Gilead Sciences Inc. said it will charge the U.S. government and other industrialized countries $390 per vial for its viral-fighting drug remdesivir, or about $2,340 for a typical five-day course of treatment.
Gilead stated in a statement Monday it would offer this cost to developed nations around the world, in order to produce a one-price model that would avoid the need for country-by-country settlements that might decrease access.
“We wanted to make sure that nothing gets in the way of remdesivir getting to patients,” Gilead Chief Executive Officer Daniel O’Day said in an interview. The price “will make sure all patients around the world have access to this medicine.”
The $390 per vial rate is for federal government entities. As soon as supply is less tight and Gilead starts selling the drug in typical distribution channels, the market price for private insurance provider and other commercial payers in the U.S. will be $520 a vial, or $3,120 for a five-day treament.
Remdesivir is one of the first commonly used drugs for Cov***9. It received an emergency use authorization from U.S. regulators in May, after a huge trial discovered the medicine sped healing by about 4 days in hospitalized patients. Hundreds of treatments and vaccines are in development around the globe as researchers race to discover methods to stop a worldwide pandemic that’s contaminated over 10 million individuals and eliminated more than 500,000.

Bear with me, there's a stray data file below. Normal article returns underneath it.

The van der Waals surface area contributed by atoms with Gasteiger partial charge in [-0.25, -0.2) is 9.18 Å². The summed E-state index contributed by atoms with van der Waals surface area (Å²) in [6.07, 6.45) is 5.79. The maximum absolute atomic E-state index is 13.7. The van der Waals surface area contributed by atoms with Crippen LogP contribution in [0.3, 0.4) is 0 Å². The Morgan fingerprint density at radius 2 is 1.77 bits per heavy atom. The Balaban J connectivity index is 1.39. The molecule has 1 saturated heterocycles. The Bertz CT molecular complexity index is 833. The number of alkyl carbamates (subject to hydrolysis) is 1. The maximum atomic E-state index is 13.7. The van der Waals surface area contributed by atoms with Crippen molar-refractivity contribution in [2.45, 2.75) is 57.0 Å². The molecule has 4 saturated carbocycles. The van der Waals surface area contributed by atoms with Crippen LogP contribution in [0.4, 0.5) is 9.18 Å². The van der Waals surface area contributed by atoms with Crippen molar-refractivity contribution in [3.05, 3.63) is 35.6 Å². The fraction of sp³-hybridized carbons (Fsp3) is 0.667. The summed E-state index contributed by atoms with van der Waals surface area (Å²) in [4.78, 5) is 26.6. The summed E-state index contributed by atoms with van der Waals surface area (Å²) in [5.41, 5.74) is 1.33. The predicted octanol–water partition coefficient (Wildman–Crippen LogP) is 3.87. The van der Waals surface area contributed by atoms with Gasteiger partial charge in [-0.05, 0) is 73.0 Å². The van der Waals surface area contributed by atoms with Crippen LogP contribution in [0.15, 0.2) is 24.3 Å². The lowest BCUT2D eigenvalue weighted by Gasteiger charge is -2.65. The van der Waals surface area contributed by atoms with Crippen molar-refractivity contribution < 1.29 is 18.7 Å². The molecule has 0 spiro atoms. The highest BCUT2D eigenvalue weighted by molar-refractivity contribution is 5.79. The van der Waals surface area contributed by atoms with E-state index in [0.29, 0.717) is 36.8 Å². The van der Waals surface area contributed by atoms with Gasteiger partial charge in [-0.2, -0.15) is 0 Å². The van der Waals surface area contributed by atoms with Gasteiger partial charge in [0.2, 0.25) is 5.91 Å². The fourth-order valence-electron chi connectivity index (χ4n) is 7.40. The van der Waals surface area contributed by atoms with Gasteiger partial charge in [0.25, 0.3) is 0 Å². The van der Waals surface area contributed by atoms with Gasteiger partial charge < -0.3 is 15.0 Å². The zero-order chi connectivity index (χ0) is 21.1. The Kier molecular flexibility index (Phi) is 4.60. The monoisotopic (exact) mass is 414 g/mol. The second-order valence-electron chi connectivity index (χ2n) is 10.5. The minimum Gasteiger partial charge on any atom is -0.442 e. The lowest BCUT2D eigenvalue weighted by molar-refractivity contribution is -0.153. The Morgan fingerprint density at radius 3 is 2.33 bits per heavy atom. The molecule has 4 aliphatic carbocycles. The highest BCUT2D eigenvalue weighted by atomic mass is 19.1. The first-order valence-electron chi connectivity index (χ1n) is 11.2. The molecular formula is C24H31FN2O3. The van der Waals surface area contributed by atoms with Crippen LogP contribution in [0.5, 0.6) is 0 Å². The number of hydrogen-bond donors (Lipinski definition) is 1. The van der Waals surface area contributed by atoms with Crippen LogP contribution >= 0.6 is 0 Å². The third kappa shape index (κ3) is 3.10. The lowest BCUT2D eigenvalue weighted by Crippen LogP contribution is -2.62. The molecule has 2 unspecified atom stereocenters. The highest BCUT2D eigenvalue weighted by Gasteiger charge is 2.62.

Gilead had guaranteed to contribute its supply of the drug through June, however what the company would charge after the donation goes out has been furiously disputed. The drugmaker’s rates decision is consequential since it sets a precedent for how much future medicines for Co**** might cost.
The company recommended that it might have charged more based on the worth the medicine provides, the normal approach drugmakers use in setting prices for new and ingenious therapies. It argued remdesivir might cost $12,000 per patient by getting individuals out of the medical facility faster. But it went with a lower rate in order to ensure that all industrialized nations might manage it.
Shares of the Foster City, California-based drugmaker increased 1.6% to $75.75 in premarket trading Monday in New York. Through Friday, Gilead shares had actually increased 15% so far this year.
Gilead also said Monday it reached agreement with the Department of Health and Human Services to handle the allocation of remdesivir in the U.S. through September.